Different types of circuit breaker, including the common B, C, D types and the more unlikely K and Z.
Circuit breakers contain two elements - a thermal part which reacts to moderate overloads, and a magnetic part which reacts to short circuits. The thermal part is the same in all types and takes a moderately long time to disconnect - seconds to several minutes.
The magnetic part is designed to trip near-instantaneously, and the current at which it trips depends on the type.
Trips between 3x and 5x the rated current. Example - a 6A circuit breaker would need between 18A and 30A before it trips.
Trips between 5x and 10x the rated current. Example - a 20A circuit breaker would need between 100A and 500A before it trips.
Trips between 10x and 20x the rated current. Example - a 16A circuit breaker would need between 160A and 320A before it trips.
Less common, this type trips between 10x and 14x the rated current. This is within the trip range of the D type.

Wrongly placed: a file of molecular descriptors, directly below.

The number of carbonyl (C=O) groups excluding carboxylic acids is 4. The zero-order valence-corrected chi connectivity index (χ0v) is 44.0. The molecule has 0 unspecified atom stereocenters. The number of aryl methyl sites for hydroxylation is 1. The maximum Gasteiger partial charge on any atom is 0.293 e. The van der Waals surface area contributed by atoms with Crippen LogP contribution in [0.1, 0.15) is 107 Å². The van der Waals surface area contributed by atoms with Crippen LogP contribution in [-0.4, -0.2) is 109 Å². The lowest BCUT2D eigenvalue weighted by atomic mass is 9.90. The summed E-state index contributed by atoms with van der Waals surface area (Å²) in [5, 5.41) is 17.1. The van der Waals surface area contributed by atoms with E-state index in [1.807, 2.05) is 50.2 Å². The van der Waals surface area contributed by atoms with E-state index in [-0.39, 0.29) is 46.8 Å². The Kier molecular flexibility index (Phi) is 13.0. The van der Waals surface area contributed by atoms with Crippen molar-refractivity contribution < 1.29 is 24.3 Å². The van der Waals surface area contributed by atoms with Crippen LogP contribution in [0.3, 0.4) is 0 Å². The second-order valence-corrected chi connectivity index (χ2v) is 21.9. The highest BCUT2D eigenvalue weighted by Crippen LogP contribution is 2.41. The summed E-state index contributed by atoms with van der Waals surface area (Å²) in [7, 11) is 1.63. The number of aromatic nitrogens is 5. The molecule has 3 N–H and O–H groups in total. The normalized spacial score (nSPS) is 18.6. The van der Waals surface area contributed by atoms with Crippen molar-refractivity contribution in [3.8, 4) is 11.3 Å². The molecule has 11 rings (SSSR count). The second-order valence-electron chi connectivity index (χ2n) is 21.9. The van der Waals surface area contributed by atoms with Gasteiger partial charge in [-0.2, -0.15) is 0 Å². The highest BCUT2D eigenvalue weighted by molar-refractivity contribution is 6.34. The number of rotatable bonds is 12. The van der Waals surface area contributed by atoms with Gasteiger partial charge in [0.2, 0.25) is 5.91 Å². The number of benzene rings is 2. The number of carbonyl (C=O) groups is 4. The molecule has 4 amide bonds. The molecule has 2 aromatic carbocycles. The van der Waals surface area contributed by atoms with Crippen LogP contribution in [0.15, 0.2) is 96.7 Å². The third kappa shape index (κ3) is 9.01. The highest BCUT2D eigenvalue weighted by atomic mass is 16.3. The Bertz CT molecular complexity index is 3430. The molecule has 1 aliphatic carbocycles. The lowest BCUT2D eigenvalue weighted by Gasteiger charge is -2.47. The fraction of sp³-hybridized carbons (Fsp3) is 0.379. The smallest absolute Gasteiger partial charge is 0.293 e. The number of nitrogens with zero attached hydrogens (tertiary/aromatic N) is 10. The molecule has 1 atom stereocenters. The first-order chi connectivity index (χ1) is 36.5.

Another uncommon option, type Z trips between 2x and 3x rated current. This puts it below the trip range of the type B.
All types trip at much higher currents - the range is the minimum required to trip the device.
This document from ABB covers the various types in more detail.
Devices with higher trip currents are used where the load has a significant inrush current when starting - devices such as motors or lighting with magnetic ballast units. Use of devices with a lower trip current could result in tripping when a device is first switched on.
However it is not appropriate to simply change to a type with a higher trip current to avoid unwanted tripping - the impedance of the circuit must be checked first to ensure that in the event of a fault, the MCB will disconnect within the required time.